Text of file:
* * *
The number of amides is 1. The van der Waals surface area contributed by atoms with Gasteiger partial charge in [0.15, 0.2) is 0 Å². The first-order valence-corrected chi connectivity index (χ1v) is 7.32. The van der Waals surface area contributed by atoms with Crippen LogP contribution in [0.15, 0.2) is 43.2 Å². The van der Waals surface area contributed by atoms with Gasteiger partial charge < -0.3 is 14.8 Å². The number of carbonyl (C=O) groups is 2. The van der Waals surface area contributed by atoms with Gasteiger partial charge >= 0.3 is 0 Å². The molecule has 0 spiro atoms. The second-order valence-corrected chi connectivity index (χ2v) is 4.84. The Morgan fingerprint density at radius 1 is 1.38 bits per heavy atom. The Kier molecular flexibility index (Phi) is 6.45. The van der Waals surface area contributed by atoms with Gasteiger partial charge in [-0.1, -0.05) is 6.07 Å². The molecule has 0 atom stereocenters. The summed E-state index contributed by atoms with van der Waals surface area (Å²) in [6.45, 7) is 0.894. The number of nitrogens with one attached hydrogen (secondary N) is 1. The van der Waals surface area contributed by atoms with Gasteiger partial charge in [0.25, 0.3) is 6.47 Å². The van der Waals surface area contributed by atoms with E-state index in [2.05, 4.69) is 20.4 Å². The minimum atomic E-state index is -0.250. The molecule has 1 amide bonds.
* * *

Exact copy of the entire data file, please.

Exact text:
The number of amides is 1. The van der Waals surface area contributed by atoms with Gasteiger partial charge in [0.15, 0.2) is 0 Å². The first-order valence-corrected chi connectivity index (χ1v) is 7.32. The van der Waals surface area contributed by atoms with Crippen LogP contribution in [0.15, 0.2) is 43.2 Å². The van der Waals surface area contributed by atoms with Gasteiger partial charge < -0.3 is 14.8 Å². The number of carbonyl (C=O) groups is 2. The van der Waals surface area contributed by atoms with Gasteiger partial charge >= 0.3 is 0 Å². The molecule has 0 spiro atoms. The second-order valence-corrected chi connectivity index (χ2v) is 4.84. The Morgan fingerprint density at radius 1 is 1.38 bits per heavy atom. The Kier molecular flexibility index (Phi) is 6.45. The van der Waals surface area contributed by atoms with Gasteiger partial charge in [-0.1, -0.05) is 6.07 Å². The molecule has 0 atom stereocenters. The summed E-state index contributed by atoms with van der Waals surface area (Å²) in [6.45, 7) is 0.894. The number of nitrogens with one attached hydrogen (secondary N) is 1. The van der Waals surface area contributed by atoms with Gasteiger partial charge in [0.25, 0.3) is 6.47 Å². The van der Waals surface area contributed by atoms with E-state index in [2.05, 4.69) is 20.4 Å². The minimum atomic E-state index is -0.250. The molecule has 1 amide bonds.